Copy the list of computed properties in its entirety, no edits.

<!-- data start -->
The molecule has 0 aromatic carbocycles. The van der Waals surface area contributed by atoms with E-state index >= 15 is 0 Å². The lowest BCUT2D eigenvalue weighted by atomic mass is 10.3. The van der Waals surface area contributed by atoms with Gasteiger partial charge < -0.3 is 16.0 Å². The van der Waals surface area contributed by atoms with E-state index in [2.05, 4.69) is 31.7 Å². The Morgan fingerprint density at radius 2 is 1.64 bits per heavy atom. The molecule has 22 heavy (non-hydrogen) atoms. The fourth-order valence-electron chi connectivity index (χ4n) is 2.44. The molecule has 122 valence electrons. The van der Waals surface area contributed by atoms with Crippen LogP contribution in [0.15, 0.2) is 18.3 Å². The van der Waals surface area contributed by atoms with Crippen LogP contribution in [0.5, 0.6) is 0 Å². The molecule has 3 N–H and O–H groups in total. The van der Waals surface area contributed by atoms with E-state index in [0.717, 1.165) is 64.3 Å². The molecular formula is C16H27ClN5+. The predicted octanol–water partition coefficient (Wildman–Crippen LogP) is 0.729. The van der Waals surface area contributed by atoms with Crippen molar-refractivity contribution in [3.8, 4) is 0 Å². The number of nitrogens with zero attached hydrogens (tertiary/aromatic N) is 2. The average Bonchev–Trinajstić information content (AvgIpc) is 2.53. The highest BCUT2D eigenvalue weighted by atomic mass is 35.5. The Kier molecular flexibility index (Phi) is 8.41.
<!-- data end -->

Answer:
The molecule has 0 aromatic carbocycles. The van der Waals surface area contributed by atoms with E-state index >= 15 is 0 Å². The lowest BCUT2D eigenvalue weighted by atomic mass is 10.3. The van der Waals surface area contributed by atoms with Gasteiger partial charge < -0.3 is 16.0 Å². The van der Waals surface area contributed by atoms with E-state index in [2.05, 4.69) is 31.7 Å². The Morgan fingerprint density at radius 2 is 1.64 bits per heavy atom. The molecule has 22 heavy (non-hydrogen) atoms. The fourth-order valence-electron chi connectivity index (χ4n) is 2.44. The molecule has 122 valence electrons. The van der Waals surface area contributed by atoms with Crippen LogP contribution in [0.15, 0.2) is 18.3 Å². The van der Waals surface area contributed by atoms with Crippen LogP contribution in [0.5, 0.6) is 0 Å². The molecule has 3 N–H and O–H groups in total. The van der Waals surface area contributed by atoms with E-state index in [0.717, 1.165) is 64.3 Å². The molecular formula is C16H27ClN5+. The predicted octanol–water partition coefficient (Wildman–Crippen LogP) is 0.729. The van der Waals surface area contributed by atoms with Crippen molar-refractivity contribution in [3.8, 4) is 0 Å². The number of nitrogens with zero attached hydrogens (tertiary/aromatic N) is 2. The average Bonchev–Trinajstić information content (AvgIpc) is 2.53. The highest BCUT2D eigenvalue weighted by atomic mass is 35.5. The Kier molecular flexibility index (Phi) is 8.41.